I am planning on doing some major maintenance work tomorrow. First will be the installation of our newest server. This should not disturb existing services but there is always the potential for operator error.
The second thing I will be doing, and this WILL result in downtime for various services, is to take the various physical servers down for some time to do some BIOS tuning. The idea is to switch from a fixed CPU voltage to a variable voltage that changes with clock speed so that during times of low load on a given machine, power consumption and heat production will be less.
CPUs require more voltage to be stable at higher clock frequencies. All of our modern machines change clock rate with load up to some defined maximum, but presently are using a fixed CPU voltage which is suitable to the highest load. This change will have them change their core voltage with clock frequency as necessary for the frequency they are operating at during any given time. This will require some benchmarking and load testing to optimize.
This will not change the peak capabilities of the machines significantly. It may allow them to clock slightly higher than normal for brief intervals if hit with a sudden load when idle and cool because of the thermal mass of the CPU cooler, but mostly it will affect only the low load and idle conditions.
You may have heard on the news items about Russians hacking into various government and business organizations, The Department of Energy for example.
Here, I have seen an approximately 3x increase in hacking activity in the last month, the majority of it in the form of e-mail phishing scams, and a non-trivial percentage from Russian hosts. This does not necessarily mean the hackers are Russians, they could be any hacker that has gained access to the Russian servers. If you have all of your life savings drained from your bank account, it really does not matter, so to prevent that please follow these instructions carefully:
If you receive an e-mail allegedly from us or your bank or other financial institution requiring you to click on a link and provide authentication information for any reason, DO NOT DO IT. Instead, if you THINK the mail may be real, then go to that institutions website directly, NOT by clicking on the link in the e-mail (which may take you some place other than advertised) but designed to LOOK like the target site, and check directly with that site. When you reach the target site, make sure your web browser has the lock symbol indicating an encrypted site AND that the domain is correct.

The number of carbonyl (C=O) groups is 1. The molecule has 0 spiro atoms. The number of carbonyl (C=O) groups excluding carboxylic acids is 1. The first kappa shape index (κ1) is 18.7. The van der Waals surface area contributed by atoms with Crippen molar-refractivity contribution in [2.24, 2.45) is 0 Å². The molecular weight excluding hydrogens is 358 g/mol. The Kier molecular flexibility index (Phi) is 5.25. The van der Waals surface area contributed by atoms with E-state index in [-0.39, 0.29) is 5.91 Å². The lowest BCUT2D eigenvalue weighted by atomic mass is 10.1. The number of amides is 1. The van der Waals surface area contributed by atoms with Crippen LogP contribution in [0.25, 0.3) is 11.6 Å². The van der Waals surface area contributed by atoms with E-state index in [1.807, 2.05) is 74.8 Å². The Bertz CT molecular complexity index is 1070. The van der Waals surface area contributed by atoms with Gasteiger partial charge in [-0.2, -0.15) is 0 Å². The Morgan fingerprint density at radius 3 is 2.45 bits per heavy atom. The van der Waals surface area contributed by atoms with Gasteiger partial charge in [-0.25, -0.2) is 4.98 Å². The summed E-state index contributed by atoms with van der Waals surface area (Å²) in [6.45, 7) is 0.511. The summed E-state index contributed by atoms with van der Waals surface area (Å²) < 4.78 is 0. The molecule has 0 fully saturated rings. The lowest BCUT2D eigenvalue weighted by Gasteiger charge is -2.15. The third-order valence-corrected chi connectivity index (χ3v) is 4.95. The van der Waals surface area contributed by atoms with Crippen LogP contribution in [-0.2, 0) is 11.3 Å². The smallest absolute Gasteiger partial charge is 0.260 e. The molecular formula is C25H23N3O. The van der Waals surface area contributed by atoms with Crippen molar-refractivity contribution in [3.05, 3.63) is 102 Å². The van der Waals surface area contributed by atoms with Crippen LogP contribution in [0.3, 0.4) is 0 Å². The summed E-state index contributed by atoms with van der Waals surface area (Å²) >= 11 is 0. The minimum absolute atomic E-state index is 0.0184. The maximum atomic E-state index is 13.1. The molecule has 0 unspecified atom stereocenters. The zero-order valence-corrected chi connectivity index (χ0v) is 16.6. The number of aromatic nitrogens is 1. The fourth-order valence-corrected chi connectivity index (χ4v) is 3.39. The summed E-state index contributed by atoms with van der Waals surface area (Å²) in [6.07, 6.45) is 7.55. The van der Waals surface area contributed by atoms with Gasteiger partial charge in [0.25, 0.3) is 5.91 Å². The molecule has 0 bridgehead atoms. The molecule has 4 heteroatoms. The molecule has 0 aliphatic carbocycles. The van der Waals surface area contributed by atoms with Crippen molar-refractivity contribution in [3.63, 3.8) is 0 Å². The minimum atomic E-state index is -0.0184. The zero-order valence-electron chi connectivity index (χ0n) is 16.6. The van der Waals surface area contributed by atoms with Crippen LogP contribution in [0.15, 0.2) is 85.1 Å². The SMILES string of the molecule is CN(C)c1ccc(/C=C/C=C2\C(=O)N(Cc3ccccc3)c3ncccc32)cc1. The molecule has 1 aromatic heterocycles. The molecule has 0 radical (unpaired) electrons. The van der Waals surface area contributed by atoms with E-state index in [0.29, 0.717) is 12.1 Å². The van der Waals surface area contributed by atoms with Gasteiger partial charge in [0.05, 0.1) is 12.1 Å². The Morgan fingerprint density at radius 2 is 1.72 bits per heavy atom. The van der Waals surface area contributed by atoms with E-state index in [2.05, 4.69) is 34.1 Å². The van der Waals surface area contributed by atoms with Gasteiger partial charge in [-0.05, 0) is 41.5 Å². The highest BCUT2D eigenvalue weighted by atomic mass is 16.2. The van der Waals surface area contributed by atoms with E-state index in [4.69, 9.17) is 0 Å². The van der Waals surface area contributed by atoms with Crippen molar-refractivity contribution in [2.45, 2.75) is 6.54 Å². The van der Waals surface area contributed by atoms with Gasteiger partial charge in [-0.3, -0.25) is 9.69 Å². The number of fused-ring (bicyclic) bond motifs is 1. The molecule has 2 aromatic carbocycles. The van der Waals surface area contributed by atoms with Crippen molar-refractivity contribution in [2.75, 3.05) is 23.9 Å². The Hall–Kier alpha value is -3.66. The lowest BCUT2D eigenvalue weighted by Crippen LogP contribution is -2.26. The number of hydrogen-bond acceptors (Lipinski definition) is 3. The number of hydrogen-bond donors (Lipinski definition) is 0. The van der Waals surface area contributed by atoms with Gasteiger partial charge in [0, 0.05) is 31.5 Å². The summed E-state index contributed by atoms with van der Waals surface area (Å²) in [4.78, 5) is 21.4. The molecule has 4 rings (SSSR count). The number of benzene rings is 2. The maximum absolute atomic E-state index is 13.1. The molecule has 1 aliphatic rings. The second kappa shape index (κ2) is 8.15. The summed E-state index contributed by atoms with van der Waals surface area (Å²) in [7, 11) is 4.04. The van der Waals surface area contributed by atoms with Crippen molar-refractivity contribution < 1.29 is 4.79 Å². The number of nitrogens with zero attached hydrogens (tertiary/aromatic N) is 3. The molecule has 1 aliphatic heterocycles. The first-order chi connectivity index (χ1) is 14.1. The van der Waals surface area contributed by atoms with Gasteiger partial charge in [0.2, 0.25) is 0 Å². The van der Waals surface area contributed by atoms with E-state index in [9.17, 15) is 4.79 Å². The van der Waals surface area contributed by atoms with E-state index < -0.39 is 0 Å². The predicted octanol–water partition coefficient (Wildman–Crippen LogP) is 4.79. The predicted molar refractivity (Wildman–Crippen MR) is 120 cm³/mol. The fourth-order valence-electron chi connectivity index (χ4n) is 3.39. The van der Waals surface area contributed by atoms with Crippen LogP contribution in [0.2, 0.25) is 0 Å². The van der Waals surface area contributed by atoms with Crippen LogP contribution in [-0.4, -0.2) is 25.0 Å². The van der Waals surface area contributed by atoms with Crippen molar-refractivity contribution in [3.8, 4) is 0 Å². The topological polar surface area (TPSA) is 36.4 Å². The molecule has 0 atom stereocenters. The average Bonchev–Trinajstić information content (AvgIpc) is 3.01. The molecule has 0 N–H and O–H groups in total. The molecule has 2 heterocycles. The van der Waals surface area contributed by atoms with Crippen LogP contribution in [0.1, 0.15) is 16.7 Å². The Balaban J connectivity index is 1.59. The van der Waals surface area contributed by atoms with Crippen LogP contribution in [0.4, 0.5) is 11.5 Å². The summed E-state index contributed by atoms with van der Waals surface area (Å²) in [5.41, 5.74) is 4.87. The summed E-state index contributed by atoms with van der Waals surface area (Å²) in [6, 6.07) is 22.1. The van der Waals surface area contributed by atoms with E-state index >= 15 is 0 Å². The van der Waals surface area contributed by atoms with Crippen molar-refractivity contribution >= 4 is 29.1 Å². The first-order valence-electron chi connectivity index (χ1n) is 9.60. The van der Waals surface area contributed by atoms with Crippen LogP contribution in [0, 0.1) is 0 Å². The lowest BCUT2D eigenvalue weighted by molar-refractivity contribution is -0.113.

Web and SSL Mail were temporarily interrupted earlier this evening as I replaced the SSL certificate for *.eskimo.com that was due to expire on July 6th.
Finally got the new server to boot consistently off of RAID. Main issue was EFI system disk needed to be a physical direct device and not RAID or a logical device of any sort. This makes sense as it is shared between multiple operating systems or at least can be. Other than that, also two BIOSes from Asus were bad, on the third try got one that mostly works, I say mostly because it still is not entirely without flaws, like when two boot devices share the same UUID it will only show the first one, but otherwise it’s working. So will be installing this at the co-lo shortly and then start moving applications to it.
Kernel upgrades completed successfully. All services, nfs mounts, nis bindings checked and verified.
I will be performing a kernel upgrade requiring reboot of all of our servers starting at 11PM. If all goes well we should finish by 11:30PM with boots and midnight by checks to make sure all services properly started, NIS bindings and NFS mounts properly completed, etc.
This will be to kernel 6.1.33. Barring the release of some substantial performance gain, I plan to stick with 6.1.x long term kernel release until at least the next LTR release. To date this has been the best performing long term release kernel we have experienced.
This one will be compiled somewhat differently, a kernel upgrade failed on our newest server before I could put it online because the nvram mod did not load, so now I am compiling the /dev/nvram support into the kernel rather than separately as a module to avoid the potential for a future recurrence.
This will affect both our paid services such as virtual private servers, web hosting, e-mail, and linux shell accounts, as well as our free services, https://friendica.eskimo.com/, https://hubzilla.eskimo.com/, https://nextcloud.eskimo.com/, and https://yacy.eskimo.com/.
Most services should be down for less than ten minutes save for yacy which takes about 40 minutes to rebuild an in memory database after reboot.
I’ve got the new server physically together. It posts, boots, and everything tests out good. Now I’ve got to load an OS in order to find optimal settings for performance.
Someone suggested a good name a while back and I’ve misplaced it. If you know who you are and could resend, please do.